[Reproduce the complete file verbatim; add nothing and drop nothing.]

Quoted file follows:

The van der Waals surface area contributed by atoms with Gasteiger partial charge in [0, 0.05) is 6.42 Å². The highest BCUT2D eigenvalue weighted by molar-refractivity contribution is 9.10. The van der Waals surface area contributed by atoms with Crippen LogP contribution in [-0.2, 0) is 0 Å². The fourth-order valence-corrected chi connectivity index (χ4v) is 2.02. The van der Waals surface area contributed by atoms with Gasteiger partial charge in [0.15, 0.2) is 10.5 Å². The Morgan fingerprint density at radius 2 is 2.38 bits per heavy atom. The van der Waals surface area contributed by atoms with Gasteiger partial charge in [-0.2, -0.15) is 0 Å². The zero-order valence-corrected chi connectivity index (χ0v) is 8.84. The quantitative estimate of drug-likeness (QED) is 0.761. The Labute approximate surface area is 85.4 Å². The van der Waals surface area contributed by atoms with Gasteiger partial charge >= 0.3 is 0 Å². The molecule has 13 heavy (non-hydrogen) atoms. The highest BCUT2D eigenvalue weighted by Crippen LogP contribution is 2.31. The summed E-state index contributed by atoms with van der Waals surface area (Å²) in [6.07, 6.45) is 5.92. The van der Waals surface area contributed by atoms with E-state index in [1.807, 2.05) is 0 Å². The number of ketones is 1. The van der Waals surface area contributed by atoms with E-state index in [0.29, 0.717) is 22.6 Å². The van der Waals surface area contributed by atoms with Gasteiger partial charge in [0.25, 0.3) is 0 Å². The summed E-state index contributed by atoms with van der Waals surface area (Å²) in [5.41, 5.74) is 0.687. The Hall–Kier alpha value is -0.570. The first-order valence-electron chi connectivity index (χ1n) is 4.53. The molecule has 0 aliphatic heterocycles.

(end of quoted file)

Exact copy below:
The van der Waals surface area contributed by atoms with Gasteiger partial charge in [0, 0.05) is 6.42 Å². The highest BCUT2D eigenvalue weighted by molar-refractivity contribution is 9.10. The van der Waals surface area contributed by atoms with Crippen LogP contribution in [-0.2, 0) is 0 Å². The fourth-order valence-corrected chi connectivity index (χ4v) is 2.02. The van der Waals surface area contributed by atoms with Gasteiger partial charge in [0.15, 0.2) is 10.5 Å². The Morgan fingerprint density at radius 2 is 2.38 bits per heavy atom. The van der Waals surface area contributed by atoms with Gasteiger partial charge in [-0.2, -0.15) is 0 Å². The zero-order valence-corrected chi connectivity index (χ0v) is 8.84. The quantitative estimate of drug-likeness (QED) is 0.761. The Labute approximate surface area is 85.4 Å². The van der Waals surface area contributed by atoms with Gasteiger partial charge >= 0.3 is 0 Å². The molecule has 13 heavy (non-hydrogen) atoms. The highest BCUT2D eigenvalue weighted by Crippen LogP contribution is 2.31. The summed E-state index contributed by atoms with van der Waals surface area (Å²) in [6.07, 6.45) is 5.92. The van der Waals surface area contributed by atoms with E-state index in [1.807, 2.05) is 0 Å². The number of ketones is 1. The van der Waals surface area contributed by atoms with E-state index in [0.29, 0.717) is 22.6 Å². The van der Waals surface area contributed by atoms with Gasteiger partial charge in [0.25, 0.3) is 0 Å². The summed E-state index contributed by atoms with van der Waals surface area (Å²) in [5.41, 5.74) is 0.687. The Hall–Kier alpha value is -0.570. The first-order valence-electron chi connectivity index (χ1n) is 4.53. The molecule has 0 aliphatic heterocycles.